Bible: Faith’s evidence, and tongues that burn

February 4 — James 2:14-26; February 11 — James 3:1-12

Jan 29, 2018 by

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What good is it if you say you have faith but do not have works? James’ question in chapter 2 doesn’t so much pit faith and works against each other, as two opposing beliefs about the path to salvation, as he does argue for a symbiotic relationship.

Meghan Florian

Florian

Can faith alone save you? James doesn’t say it can’t, but he calls into question whether faith is present if it’s not made manifest in good works. “Show me your faith apart from your works, and I by my works will show you my faith,” James says.

It’s a trick question, though, because how do you show your faith apart from works? What other visible fruit can faith bear?

If you have faith in God, wouldn’t you do good works, so as to be a friend of God like Abraham? Abraham, so often looked to as a pillar of faith, is for James an example of good works, showing his faith by doing what God asks of him.

If you have faith in God, would you sit back and ignore the needs of those around you, telling the homeless and hungry to go keep warm and well fed, knowing full well they have no shelter or food?

Put another way, James implies there’s a difference between simple belief and embrace of those beliefs in one’s life. Even the demons believe, after all, but does that belief compel them to obey God? No. They are not friends of God, and their belief does not spur them toward such actions.

If faith without works is dead, it is through our works that our faith springs to life, growing and thriving in friendship with God.

When Rahab welcomes messengers, looks after them and sends them out safely by an alternate route, her works are her faith made flesh, the incarnation of the seed of belief, flowering into full-fledged faith in her life.

How great a forest is set ablaze by a small fire! James’ meditation in chapter 3 on the power and potential of the tongue — of our human words — has specific implications for us as Mennonites.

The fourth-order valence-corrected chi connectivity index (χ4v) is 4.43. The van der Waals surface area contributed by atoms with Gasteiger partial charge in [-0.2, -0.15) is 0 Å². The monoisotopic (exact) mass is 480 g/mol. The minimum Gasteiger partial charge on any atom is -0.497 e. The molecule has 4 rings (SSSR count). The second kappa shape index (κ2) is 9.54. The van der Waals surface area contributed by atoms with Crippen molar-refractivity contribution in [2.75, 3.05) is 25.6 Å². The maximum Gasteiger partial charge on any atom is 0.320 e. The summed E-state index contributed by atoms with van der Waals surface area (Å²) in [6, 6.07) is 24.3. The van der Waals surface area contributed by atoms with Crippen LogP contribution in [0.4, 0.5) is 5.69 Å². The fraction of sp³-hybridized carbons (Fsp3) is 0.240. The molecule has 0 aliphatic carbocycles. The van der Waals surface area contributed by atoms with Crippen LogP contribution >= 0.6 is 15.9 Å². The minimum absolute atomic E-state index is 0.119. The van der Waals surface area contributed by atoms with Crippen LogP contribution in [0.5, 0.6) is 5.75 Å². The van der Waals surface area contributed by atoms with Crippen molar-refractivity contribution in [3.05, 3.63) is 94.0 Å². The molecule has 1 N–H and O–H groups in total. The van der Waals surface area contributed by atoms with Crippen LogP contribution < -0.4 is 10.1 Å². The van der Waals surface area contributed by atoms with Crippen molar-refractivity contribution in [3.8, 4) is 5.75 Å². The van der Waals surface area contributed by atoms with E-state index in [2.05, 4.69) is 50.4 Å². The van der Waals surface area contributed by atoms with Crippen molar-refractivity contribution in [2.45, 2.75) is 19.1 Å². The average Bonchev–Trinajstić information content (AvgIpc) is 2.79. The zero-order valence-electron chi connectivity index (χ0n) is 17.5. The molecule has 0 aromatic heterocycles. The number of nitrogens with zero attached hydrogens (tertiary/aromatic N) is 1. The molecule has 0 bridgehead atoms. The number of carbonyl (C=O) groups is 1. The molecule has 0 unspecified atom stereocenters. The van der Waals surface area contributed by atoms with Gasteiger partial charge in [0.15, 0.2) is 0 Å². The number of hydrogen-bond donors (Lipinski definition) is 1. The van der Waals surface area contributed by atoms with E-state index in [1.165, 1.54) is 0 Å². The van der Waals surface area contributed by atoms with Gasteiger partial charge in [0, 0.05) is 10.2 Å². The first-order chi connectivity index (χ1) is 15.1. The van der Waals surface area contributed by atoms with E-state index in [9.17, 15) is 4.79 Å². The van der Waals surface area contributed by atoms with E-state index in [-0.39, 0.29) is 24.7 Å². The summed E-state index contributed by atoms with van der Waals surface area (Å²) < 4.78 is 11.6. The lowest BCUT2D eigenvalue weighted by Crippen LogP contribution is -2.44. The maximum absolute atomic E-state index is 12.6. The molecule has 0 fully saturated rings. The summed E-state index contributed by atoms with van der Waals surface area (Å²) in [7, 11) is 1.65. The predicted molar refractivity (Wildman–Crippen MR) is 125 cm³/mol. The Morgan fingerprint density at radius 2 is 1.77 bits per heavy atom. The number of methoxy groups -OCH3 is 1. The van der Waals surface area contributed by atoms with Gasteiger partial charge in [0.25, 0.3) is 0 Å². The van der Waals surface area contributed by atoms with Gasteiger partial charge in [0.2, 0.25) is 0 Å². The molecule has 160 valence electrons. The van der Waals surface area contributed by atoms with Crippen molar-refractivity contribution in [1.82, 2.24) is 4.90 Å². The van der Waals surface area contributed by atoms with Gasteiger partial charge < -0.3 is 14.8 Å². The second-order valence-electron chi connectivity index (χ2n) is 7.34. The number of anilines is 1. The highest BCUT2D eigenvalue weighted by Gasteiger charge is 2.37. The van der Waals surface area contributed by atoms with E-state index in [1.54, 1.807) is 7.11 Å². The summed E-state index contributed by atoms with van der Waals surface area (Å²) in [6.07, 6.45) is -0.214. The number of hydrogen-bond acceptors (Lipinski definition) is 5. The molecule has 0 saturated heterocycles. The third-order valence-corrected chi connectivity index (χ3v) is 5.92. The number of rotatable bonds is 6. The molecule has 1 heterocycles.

The tongue, James says, is a restless evil, full of deadly poison. The tongue can kill.

For those committed to nonviolence, it’s important to consider how we are capable of inflicting violence with our words. Fists are not the only part of the body that can injure. Tongues do immeasurable damage.

This is especially relevant in an era when so much communication happens by email and social media. It’s easy to pretend or forget our flaming tongues burn actual human beings. Our words are capable of bringing both blessing and curse.

This is not to blame the internet, though. We do violence with our words face-to-face, as well. The internet merely gives us more platforms to spread the brackish water of hurtful language. We can now burn people far away, whom we’ll never meet, as well as those we know and live nearby.

Though the tongue cannot be tamed, according to James, those who become teachers should expect to be judged strictly. In the priesthood of all believers, though, we can all hold one another to such standards, using our words to build up, to encourage, to enlighten, to bless and to challenge our community, rather than using them to tear others down, inflicting violence upon their souls.

Let’s be fig trees that yield delicious figs, grapevines heavily laden with fruit. Let’s be streams of fresh water flowing over one another’s lives, rather than expecting our salty language to somehow yield thirst-quenching words of blessing.

Meghan Florian, of Durham, N.C., teaches writing at William Peace University. She is a member of Chapel Hill Mennonite Fellowship.


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